On 6th June 1830 Georgiana collected some ‘little blue flowers. and placed them in her baby’s coffin before she nailed down the lid. She wrote later that there was very little else in flower because it was the beginning of winter. A few weeks ago Mike and I went to Augusta with botanist Dr Alex […]
Snapshots from the Georgiana trail
Finding the details in a story that stretches across Europe and from Scotland to Western Australia has meant doing much of the research remotely, using the Internet and accessing digital files sent by email. Seeing something new on screen is exciting but by far the most wonderful times have been visits to explore the places in John and Georgiana Molloys’ lives.
Here are some photographic memories of our travels in Cumbria, Scotland, London, Warwickshire and Western Australia.
Most of the buildings that still stand in the Carlisle Cathedral precinct would have been familiar to young Georgiana Kennedy in the early 1800s. Like her own family history, they represent many generations who went before. If you visit today, you can walk where she walked and see the same ruins of the original priory […]
This brilliantly coloured Beaufortia squarrosa (Sand bottlebrush) has been flowering steadily now in the bush at home for at six months. It’s growing in very dry, sandy soil and it receives no special care from me, even during the summer when temperatures are in the thirties and there has been no rain for three months. A few […]
The research journey of discovering more about Georgiana Molloy and her life has been a long one – more than a decade – and it continues now, even after the publication of the new Picador edition of my book. I think that’s what it is about research that fascinates and motivates and keeps you going […]
This is an 1829 George IV farthing. Prince George acted as Regent during the mental illness of his father, King George III, giving the name ‘Regency’ to a distinctive period of English design in clothing and architecture based on his lavish tastes. In 1821, Georgiana was at boarding school in London when the coronation of […]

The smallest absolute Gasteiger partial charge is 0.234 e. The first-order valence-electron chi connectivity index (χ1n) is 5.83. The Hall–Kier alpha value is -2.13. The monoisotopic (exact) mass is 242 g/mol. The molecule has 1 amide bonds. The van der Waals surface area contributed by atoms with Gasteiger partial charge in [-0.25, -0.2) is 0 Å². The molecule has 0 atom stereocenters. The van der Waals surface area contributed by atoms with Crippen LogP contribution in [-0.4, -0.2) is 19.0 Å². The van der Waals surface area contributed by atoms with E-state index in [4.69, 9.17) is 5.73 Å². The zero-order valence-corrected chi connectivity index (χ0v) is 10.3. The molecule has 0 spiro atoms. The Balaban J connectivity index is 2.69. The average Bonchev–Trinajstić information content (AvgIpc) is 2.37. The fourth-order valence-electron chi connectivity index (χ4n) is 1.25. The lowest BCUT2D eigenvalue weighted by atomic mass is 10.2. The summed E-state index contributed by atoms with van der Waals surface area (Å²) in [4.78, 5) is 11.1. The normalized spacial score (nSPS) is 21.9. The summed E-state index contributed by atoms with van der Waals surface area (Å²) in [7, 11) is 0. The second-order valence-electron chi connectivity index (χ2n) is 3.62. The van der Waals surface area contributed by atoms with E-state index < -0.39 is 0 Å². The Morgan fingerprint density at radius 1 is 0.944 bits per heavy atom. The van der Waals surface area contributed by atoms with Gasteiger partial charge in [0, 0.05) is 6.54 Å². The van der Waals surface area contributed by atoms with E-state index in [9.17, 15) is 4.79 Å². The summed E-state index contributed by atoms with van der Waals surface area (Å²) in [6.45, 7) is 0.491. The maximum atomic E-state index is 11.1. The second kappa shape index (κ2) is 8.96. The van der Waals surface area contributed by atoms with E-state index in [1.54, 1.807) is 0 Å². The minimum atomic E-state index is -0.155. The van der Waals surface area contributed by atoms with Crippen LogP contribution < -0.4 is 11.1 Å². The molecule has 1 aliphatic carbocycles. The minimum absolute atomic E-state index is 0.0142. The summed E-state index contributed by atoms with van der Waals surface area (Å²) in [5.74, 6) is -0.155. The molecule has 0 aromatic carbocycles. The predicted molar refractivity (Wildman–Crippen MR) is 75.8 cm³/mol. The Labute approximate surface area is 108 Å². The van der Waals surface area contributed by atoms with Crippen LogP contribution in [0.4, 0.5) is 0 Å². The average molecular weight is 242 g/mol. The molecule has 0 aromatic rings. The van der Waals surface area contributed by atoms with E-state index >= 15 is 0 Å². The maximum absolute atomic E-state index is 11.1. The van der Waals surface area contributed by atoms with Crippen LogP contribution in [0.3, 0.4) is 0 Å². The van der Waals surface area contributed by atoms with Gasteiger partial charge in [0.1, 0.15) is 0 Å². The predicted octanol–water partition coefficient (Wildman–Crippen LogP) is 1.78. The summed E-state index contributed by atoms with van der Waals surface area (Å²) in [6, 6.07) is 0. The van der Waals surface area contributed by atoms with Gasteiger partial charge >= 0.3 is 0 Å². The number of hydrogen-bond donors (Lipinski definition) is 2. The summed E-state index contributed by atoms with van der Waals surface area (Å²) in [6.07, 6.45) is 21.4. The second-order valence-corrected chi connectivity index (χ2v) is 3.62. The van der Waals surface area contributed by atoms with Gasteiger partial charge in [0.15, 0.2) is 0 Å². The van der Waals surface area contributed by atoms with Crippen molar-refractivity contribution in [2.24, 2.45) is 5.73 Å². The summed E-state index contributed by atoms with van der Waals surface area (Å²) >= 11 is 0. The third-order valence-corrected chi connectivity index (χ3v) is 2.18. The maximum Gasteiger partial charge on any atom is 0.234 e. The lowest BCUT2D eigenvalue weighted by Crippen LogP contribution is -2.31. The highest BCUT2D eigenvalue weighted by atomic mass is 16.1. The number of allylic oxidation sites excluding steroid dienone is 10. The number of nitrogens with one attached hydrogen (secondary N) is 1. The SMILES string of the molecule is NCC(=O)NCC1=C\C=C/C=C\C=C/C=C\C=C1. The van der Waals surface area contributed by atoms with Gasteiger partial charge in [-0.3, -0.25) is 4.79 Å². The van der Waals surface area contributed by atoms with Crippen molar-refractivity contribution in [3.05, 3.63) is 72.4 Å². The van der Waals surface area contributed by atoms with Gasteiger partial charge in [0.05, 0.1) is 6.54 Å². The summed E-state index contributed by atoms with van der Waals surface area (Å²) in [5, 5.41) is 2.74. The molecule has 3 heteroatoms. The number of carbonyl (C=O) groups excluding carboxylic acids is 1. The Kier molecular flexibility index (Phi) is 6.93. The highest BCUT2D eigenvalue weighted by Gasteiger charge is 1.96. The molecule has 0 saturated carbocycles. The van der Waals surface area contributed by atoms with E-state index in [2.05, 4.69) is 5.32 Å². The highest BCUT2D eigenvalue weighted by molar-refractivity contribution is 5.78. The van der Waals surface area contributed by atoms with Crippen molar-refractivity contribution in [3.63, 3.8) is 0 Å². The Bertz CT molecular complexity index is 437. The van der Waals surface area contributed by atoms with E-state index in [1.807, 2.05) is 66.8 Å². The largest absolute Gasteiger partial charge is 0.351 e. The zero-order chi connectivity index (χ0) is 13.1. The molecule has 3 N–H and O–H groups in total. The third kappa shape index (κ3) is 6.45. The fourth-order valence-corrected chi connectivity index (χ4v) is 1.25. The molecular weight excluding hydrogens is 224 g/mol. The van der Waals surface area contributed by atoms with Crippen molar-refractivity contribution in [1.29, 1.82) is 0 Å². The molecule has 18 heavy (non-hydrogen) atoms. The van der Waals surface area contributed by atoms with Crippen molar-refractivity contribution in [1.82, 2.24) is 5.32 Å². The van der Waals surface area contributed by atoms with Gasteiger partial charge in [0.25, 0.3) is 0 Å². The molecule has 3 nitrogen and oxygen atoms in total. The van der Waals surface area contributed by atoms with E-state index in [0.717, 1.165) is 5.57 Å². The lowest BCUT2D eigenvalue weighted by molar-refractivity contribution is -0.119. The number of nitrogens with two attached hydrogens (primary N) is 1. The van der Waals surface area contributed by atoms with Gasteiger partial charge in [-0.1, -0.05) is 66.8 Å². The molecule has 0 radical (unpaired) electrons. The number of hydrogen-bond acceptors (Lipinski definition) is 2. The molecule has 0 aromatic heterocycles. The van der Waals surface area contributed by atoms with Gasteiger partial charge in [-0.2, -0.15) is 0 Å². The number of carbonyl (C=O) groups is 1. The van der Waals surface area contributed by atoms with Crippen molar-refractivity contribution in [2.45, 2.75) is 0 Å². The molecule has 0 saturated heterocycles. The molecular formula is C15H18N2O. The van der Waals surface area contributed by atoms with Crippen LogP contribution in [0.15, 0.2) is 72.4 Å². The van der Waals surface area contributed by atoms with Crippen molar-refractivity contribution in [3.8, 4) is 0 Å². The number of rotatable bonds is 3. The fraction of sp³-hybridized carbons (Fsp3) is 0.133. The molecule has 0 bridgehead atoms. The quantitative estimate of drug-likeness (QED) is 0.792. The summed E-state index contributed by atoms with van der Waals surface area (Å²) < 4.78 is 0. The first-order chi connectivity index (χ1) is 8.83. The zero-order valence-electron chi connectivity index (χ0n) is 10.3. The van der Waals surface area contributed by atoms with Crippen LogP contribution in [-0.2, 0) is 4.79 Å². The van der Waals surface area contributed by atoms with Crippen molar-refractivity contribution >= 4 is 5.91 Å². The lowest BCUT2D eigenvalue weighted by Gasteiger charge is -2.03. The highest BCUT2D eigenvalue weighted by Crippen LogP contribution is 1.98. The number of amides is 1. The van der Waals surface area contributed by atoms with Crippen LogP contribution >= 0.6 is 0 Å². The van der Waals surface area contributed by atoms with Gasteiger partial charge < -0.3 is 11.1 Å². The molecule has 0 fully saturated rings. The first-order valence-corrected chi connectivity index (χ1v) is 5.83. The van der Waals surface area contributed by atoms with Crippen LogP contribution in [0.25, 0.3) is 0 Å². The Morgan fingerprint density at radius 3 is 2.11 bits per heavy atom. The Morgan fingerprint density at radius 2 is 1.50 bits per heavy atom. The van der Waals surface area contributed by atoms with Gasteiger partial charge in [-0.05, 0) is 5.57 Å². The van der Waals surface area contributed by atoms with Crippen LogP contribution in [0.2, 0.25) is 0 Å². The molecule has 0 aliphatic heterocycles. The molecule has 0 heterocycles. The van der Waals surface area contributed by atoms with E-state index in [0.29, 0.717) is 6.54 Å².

Old documents fascinate for so many different reasons. Here’s an example of the way a writer’s own world is almost made real again in the words used. This builder was writing to Georgiana’s father requesting payment for materials and work on the family home, Crosby Lodge, in 1807. The amounts owing on this invoice were […]
Minutiae… Small pieces of information can fascinate. They don’t usually answer the big questions but they work together in magical ways to bring the past to life. An individual is placed in a more detailed setting and their world is populated with real objects, against a background of colours and sounds. Even now, for most […]
Two hundred years ago today, 18 June 1815, John Molloy survived the Battle of Waterloo. As dusk fell, and after a day of fierce fighting near a country crossroads in Belgium, the men still left alive in his battalion were desperately trying to defend the now famous farmhouse ‘La Haye Sainte’. Lieutenant Molloy was seriously […]
Over the last eighteen months I’ve posted many photographs of places in England and Scotland, and of documents in archives there. Australian readers say they enjoying seeing them. Looking through some video today reminded me that there are lots of people reading these posts who don’t live in Australia or, if they do, they’ve never […]